Making dual-track railway serve public
The Times: September 27, 2007
The Department for Transport presides over a railway industry divided between state-backed Network Rail, as owner of track and stations, and the companies that run the trains.
Travelling by train should be safer, faster and more reliable than going by road. Over long distances and on busy commuter routes, rail should be the transport of choice. However, for too many people, deterred by the cost and the prospect of delays and discomfort, it is not.
Other industries might envy the railway. Demand is strong and growing, capacity looks set to increase and prices are rising faster than inflation.
Yet all is not rosy. Peak-time trains are already full. Prices are rising, but the Government is footing less of the rail industry’s bills. More trains are promised, but passengers must wait till 2015 for the most significant deliveries.
Passenger fares brought the industry nearly £5 billion in the 2005-06 financial year and the Government provided support of more than £4 billion. By 2013-14 passenger fares will bring in £9 billion, but the Government’s contribution will fall below £3 billion.
The industry faces trying to meet rising demand within the restrictions of the current network. One problem, one rail executive says, is that the Government is too involved. “The Government has got to learn how to set policy and then empower people,” he says, arguing that the Department for Transport (DfT) has in recent years tended to “micromanage”, paying too much attention to details of running the network and restricting train operators’ ability to “get on with it”.
Where a train company runs a station ticket office, it must seek approval from the Government to change the opening hours. To alter the minimum number of services on a route, it must also seek approval. On a grander scale, the Government is selecting which trains to buy for a key InterCity order.
The reason for this intervention, the rail executive believes, is that civil servants crave control and want to “shut off risk to zero”. Another rail manager says that the DfT is “paranoid” in its need to illustrate that it is getting value, demanding monthly meetings.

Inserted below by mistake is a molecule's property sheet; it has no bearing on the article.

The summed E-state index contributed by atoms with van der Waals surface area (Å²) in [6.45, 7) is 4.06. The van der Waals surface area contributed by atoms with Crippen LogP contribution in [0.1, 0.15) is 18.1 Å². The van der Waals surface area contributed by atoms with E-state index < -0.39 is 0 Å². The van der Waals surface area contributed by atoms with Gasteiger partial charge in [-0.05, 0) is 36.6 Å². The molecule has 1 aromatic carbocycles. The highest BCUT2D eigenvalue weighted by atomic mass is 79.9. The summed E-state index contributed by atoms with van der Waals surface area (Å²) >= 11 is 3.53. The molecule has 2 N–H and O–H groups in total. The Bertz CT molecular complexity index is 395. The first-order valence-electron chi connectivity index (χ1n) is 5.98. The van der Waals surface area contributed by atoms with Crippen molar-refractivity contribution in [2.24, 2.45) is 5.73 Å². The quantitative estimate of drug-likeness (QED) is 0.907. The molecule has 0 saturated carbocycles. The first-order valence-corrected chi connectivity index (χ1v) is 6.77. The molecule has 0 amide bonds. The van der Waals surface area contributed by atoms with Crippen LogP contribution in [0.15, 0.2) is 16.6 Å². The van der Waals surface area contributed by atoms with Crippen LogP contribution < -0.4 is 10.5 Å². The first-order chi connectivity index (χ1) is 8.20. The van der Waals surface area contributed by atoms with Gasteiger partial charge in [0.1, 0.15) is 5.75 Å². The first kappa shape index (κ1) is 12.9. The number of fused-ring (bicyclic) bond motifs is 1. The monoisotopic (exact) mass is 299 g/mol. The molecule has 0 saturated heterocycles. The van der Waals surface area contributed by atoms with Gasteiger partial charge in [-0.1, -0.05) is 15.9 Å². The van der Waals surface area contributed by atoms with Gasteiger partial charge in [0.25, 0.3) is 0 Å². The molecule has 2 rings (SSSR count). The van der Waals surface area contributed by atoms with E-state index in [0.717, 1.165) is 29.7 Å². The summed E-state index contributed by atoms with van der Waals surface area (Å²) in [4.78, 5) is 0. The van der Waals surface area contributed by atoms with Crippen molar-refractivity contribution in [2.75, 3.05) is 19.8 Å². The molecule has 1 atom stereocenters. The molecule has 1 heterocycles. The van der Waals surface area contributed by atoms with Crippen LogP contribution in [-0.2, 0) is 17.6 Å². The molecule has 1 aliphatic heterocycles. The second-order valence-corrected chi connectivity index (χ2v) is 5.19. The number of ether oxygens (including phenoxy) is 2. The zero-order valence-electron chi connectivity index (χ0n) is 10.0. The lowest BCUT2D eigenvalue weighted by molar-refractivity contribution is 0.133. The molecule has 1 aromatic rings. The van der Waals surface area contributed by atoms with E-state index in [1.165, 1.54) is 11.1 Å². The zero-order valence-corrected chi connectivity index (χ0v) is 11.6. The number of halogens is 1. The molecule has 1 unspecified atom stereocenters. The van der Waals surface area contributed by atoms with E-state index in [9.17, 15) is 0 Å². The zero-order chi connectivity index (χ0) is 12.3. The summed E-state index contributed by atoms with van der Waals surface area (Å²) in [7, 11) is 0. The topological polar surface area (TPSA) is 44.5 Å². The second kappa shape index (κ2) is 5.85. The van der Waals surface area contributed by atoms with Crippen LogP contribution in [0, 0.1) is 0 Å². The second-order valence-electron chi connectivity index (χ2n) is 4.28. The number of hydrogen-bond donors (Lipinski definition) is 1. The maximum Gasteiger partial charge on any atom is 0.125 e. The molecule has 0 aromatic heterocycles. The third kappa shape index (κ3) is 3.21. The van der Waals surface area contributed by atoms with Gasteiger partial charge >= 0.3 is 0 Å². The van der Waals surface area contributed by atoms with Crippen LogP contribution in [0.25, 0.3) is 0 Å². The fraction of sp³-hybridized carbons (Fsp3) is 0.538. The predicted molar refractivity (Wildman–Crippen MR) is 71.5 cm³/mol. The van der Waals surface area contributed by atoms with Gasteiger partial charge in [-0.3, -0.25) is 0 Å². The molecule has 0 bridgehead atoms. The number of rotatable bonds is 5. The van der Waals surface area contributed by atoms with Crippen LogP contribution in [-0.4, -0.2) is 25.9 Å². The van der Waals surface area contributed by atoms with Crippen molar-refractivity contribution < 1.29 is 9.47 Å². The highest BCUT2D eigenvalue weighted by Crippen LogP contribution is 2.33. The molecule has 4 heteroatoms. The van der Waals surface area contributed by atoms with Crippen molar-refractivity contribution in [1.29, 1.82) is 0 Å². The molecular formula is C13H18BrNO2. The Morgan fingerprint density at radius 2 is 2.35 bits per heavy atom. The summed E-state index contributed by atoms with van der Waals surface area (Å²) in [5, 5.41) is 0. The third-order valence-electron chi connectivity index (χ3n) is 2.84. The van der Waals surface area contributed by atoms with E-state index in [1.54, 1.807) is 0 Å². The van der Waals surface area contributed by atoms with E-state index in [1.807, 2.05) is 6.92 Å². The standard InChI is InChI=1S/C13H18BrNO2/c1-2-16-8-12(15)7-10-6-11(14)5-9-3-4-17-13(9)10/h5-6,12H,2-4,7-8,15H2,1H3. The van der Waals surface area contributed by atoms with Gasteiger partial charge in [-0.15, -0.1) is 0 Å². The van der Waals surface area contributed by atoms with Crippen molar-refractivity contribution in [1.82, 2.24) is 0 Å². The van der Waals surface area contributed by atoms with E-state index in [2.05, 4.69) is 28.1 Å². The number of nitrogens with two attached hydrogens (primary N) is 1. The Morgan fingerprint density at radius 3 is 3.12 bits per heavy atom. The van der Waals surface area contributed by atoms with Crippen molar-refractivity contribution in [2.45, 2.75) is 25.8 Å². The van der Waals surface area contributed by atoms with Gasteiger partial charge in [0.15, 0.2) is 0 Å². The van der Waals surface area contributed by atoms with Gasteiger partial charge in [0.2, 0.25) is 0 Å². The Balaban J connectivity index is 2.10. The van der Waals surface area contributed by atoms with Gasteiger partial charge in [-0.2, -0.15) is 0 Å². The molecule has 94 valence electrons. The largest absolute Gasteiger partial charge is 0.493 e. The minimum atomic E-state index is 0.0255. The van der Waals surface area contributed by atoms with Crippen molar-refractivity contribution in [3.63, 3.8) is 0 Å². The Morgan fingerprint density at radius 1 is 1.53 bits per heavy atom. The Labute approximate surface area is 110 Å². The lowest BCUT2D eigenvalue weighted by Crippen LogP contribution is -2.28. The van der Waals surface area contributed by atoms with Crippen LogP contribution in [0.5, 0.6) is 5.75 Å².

Tom Harris, the Rail Minister, counters that it is reasonable that the DfT monitor progress, since so much taxpayers’ money supports the industry. He plays down the suggestion of control. “You may call it intervention, I’d call it a loving hug,” he says.
The latest redrawing of rail industry structure — prompted by the closure of the Strategic Rail Authority in 2006 — gave responsibility for rail franchising to the DfT. It had previously been handled by arm’s-length bodies.
The DfT previously sat at one end of the industry chain, subsidising the track owner — Network Rail — which served the train operators, which carried passengers. The Office of Rail Regulation (ORR) regulated Network Rail and the SRA handed franchises to train operating companies and kept them in check. The DfT now has a direct relationship with train operators, Network Rail and the ORR.
The latter relationship — inherited from integration of the SRA into the DfT in 2006 — requires the DfT to outline its long-term requirements for the railway and agree, with the ORR, how much money Network Rail will have to carry out its wishes.
That, according to rail executives, illustrates the closeness of Network Rail and the Government. It is an issue raising tensions amid concern as to who should be considered Network Rail’s customer. Some train operators lament that Network Rail does not see train operators as customers, despite supplying them with access to its track and stations. The rail infrastructure owner, maintainer and provider is said to be more concerned with the wants of the Government and the ORR.
The result, operators say, is that Network Rail puts more emphasis on meeting targets set by the ORR, such as on financial efficiency, asset condition and safety, than on helping the train groups to improve services or run more trains.
One rail boss says “95 per cent of my worries would disappear” if Network Rail were more interested in helping train operators. Another believes that a closer relationship would mean customers’ needs were better met. For example, Network Rail might more readily agree to train operators’ calls for more car parking spaces at stations.
Network Rail is said to be arrogant in dealings with train operators, telling them how they can use its track. Train operators say that a better relationship could make it easier for them to run more services or change timetables to match demand better.
Network Rail has in the past proposed that train operators increase the length of journeys in their timetables to help to improve punctuality rates.
Paul Plummer, director of planning and regulation for Network Rail, concedes that it needs to improve how it deals with train operating companies. “We want our people to treat [the train operators] as partners,” he says, but he adds that the company also has a duty to future rail passengers.